There aren’t many of these in the neighborhood, so they tend to stand out proud and clear: the Mediterranean, with its distinctive tile roof and stucco exterior, is a time traveler from a very specific period in Portland’s residential architecture history.
First beginning to appear with the housing boom of 19-teens and early 1920s, the Mediterranean style quickly became popular, with multiple grand homes built particularly in high-end Portland Heights and Willamette Heights neighborhoods, but also with more modest versions scattered through Irvington and Alameda.
While much of the surrounding housing stock of the time was clad with shingles, clapboards and the distinctive angular features associated with the Craftsman era, the Mediterranean style offered a more exotic and even romantic feel. Characteristic design elements tie to centuries-old classic materials and structures, including terra-cotta tile roofs, graceful archways, white-washed smooth stucco exteriors, and hipped-roof towers. Look for small porch-like tile-roofed entries (called loggias), and long narrow—often arched—casement windows.
All of these features conjure up romantic visions of Tuscan villas, rolling hills and established old settlements rooted in generations of storied history, which of course young Portland didn’t have a lot of in the 19-teens. But the appeal of this stylistic message, particularly here in a brand new neighborhood at the edge of a booming western city, was clear enough for some speculative home builders to give it a try.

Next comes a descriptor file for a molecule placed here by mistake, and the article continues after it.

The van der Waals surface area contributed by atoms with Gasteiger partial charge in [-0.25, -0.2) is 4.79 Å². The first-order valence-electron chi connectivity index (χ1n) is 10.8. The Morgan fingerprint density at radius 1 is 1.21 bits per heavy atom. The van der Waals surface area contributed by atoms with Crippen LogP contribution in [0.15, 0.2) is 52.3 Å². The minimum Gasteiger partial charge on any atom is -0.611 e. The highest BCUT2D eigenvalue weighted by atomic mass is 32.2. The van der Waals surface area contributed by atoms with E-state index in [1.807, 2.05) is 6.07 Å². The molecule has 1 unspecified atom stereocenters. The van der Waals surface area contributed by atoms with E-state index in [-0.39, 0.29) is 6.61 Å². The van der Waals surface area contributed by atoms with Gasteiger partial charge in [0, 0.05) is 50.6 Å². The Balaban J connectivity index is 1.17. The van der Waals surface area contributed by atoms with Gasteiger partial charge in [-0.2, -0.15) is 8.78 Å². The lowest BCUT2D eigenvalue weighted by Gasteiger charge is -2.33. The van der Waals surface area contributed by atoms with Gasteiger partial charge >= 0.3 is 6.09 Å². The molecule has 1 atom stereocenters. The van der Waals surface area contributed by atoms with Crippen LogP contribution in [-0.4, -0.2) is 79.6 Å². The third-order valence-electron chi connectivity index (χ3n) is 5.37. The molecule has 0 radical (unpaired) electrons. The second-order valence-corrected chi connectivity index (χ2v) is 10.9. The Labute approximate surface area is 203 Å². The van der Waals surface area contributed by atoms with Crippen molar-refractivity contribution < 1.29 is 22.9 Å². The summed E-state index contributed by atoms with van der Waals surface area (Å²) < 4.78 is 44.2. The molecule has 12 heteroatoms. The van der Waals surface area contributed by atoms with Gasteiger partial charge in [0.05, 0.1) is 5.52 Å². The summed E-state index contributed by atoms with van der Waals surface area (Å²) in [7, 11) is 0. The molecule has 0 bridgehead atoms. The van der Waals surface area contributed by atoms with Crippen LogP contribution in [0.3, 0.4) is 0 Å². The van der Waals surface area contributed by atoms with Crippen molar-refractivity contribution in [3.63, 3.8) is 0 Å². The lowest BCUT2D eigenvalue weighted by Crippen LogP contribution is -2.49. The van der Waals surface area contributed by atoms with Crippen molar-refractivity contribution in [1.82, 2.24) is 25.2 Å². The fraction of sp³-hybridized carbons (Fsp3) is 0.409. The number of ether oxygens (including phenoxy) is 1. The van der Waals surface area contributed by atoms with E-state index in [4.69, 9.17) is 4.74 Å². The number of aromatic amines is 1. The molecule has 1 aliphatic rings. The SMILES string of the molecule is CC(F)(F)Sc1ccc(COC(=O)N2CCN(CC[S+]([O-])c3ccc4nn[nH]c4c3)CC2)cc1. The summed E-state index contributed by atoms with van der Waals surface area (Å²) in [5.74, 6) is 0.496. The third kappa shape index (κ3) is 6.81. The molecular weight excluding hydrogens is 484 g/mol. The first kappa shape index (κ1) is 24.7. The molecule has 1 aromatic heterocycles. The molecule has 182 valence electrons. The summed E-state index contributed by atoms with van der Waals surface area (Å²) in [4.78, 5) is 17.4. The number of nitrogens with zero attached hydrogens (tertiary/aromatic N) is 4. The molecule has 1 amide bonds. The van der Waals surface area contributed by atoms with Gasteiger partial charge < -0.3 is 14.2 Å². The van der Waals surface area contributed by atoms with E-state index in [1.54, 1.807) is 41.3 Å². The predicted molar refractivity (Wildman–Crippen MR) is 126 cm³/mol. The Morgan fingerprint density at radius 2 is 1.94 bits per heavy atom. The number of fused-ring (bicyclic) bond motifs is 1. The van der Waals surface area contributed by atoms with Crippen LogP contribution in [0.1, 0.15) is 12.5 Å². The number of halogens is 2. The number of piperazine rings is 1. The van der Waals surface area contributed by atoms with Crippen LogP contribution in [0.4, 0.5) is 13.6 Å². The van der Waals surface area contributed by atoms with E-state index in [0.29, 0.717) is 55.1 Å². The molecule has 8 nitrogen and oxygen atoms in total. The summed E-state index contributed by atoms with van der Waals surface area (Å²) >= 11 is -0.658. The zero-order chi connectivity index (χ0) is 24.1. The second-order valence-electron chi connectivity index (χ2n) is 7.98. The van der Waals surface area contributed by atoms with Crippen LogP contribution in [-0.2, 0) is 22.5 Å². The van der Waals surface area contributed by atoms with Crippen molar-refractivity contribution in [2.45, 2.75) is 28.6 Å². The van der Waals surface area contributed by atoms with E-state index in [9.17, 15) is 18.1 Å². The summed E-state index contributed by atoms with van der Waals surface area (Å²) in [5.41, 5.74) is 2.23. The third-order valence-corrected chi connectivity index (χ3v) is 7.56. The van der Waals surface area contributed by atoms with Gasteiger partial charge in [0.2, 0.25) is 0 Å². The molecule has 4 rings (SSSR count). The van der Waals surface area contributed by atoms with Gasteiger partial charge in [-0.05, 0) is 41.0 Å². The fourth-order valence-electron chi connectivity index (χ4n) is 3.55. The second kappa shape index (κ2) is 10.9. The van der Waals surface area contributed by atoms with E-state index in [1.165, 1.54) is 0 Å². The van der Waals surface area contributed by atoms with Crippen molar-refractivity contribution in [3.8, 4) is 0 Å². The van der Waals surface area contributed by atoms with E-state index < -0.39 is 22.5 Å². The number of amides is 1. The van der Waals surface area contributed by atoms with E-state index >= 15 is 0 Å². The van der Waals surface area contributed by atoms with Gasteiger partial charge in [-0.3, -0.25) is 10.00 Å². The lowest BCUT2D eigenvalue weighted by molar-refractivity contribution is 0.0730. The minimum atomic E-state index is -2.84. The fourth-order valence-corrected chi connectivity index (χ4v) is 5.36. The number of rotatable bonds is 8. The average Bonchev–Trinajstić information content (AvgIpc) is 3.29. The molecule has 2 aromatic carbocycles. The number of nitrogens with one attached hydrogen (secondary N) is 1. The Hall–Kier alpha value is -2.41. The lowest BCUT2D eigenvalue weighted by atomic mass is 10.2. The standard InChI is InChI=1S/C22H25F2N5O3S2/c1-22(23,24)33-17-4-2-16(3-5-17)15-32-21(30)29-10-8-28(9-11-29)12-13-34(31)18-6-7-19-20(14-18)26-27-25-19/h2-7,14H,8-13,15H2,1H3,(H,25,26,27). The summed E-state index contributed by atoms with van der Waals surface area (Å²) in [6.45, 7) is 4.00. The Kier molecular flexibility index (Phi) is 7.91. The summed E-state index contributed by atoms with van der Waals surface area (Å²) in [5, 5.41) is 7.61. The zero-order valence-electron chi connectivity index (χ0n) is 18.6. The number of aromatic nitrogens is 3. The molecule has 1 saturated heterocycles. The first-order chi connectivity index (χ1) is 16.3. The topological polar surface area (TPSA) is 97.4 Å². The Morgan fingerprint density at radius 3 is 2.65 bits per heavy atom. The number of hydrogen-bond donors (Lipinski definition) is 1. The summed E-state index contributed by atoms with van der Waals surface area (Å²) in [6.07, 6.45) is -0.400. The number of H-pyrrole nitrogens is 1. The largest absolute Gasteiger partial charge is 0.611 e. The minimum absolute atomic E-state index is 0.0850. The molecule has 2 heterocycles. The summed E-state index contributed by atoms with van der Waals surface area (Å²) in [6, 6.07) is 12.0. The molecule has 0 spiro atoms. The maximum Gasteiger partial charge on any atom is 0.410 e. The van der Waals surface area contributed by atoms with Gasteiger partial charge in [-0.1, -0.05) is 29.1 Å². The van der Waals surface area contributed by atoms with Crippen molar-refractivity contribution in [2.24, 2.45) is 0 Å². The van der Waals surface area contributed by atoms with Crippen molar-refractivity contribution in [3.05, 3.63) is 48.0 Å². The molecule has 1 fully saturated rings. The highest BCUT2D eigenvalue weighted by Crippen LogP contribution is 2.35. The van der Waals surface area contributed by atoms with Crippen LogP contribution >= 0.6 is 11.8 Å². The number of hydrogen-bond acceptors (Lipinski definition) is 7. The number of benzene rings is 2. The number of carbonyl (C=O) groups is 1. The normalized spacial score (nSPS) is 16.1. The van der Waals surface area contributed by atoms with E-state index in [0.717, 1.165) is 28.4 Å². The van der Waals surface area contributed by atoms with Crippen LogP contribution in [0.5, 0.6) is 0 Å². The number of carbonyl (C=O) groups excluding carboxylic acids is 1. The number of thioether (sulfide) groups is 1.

A perfect example of the style here in Alameda is the home at 2506 NE Ridgewood, built in the spring of 1925 by local builder Emil Johnson. Johnson, and his younger brother Ernie Johnson (both Swedish immigrants, and both home builders) were busy in Alameda and Irvington during these years, but this is the only Mediterranean he built. Johnson designed and built this house, and likely took special care in its construction because it’s where he and his family lived (his daughter Eileen lived in the house all her life).
Look at the arched and roofed front entrance, the long casement windows, the terra-cotta roof tiles, the hipped-roof stair tower at the entry, and the wrought iron balcony railings: design elements that trumpet the Mediterranean-Italian connection.
Like so many aspects of American life that changed in the early 1930s, the Great Depression signaled the end to the popularity of the Mediterranean style as well. People went back to basics and the seemingly frivolous romance of the 1920s was seen as part of the problem. But this home, like several other Mediterraneans in the neighborhood, remain as a classy souvenir from the past, and a fine example of the diversity of architectural styles that make up our neighborhood.